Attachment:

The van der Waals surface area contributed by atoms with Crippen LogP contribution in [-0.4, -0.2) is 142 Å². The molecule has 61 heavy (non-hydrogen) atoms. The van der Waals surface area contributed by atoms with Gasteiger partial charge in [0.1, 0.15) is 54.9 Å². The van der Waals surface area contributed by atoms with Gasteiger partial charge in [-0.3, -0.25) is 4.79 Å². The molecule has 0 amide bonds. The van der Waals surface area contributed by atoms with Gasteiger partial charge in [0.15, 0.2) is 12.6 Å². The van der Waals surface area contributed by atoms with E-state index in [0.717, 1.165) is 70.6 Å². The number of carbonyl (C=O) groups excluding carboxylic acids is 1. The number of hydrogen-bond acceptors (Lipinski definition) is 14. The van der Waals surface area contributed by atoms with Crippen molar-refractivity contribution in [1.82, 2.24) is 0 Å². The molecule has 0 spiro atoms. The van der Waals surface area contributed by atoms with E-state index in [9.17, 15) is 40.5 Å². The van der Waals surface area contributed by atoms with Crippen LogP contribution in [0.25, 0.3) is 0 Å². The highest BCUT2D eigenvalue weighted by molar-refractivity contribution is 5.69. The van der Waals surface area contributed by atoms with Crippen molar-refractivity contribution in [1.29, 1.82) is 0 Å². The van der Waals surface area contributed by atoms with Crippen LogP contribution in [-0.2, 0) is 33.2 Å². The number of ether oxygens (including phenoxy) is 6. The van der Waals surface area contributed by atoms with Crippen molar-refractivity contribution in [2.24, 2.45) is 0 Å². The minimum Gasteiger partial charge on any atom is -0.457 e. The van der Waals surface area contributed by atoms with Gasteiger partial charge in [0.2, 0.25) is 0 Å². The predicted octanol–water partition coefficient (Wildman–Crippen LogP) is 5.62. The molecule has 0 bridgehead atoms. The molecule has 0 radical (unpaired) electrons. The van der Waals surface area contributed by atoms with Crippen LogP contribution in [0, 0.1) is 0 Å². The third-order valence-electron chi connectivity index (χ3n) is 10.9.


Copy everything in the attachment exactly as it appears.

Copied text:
The van der Waals surface area contributed by atoms with Crippen LogP contribution in [-0.4, -0.2) is 142 Å². The molecule has 61 heavy (non-hydrogen) atoms. The van der Waals surface area contributed by atoms with Gasteiger partial charge in [0.1, 0.15) is 54.9 Å². The van der Waals surface area contributed by atoms with Gasteiger partial charge in [-0.3, -0.25) is 4.79 Å². The molecule has 0 amide bonds. The van der Waals surface area contributed by atoms with Gasteiger partial charge in [0.15, 0.2) is 12.6 Å². The van der Waals surface area contributed by atoms with E-state index in [0.717, 1.165) is 70.6 Å². The number of carbonyl (C=O) groups excluding carboxylic acids is 1. The number of hydrogen-bond acceptors (Lipinski definition) is 14. The van der Waals surface area contributed by atoms with Crippen molar-refractivity contribution in [1.82, 2.24) is 0 Å². The molecule has 0 spiro atoms. The van der Waals surface area contributed by atoms with E-state index in [9.17, 15) is 40.5 Å². The van der Waals surface area contributed by atoms with Crippen LogP contribution in [0.25, 0.3) is 0 Å². The highest BCUT2D eigenvalue weighted by molar-refractivity contribution is 5.69. The van der Waals surface area contributed by atoms with Crippen molar-refractivity contribution in [1.29, 1.82) is 0 Å². The van der Waals surface area contributed by atoms with Crippen LogP contribution in [-0.2, 0) is 33.2 Å². The number of ether oxygens (including phenoxy) is 6. The van der Waals surface area contributed by atoms with Crippen molar-refractivity contribution in [2.24, 2.45) is 0 Å². The minimum Gasteiger partial charge on any atom is -0.457 e. The van der Waals surface area contributed by atoms with Gasteiger partial charge in [0.2, 0.25) is 0 Å². The predicted octanol–water partition coefficient (Wildman–Crippen LogP) is 5.62. The molecule has 0 bridgehead atoms. The molecule has 0 radical (unpaired) electrons. The van der Waals surface area contributed by atoms with Crippen LogP contribution in [0, 0.1) is 0 Å². The third-order valence-electron chi connectivity index (χ3n) is 10.9.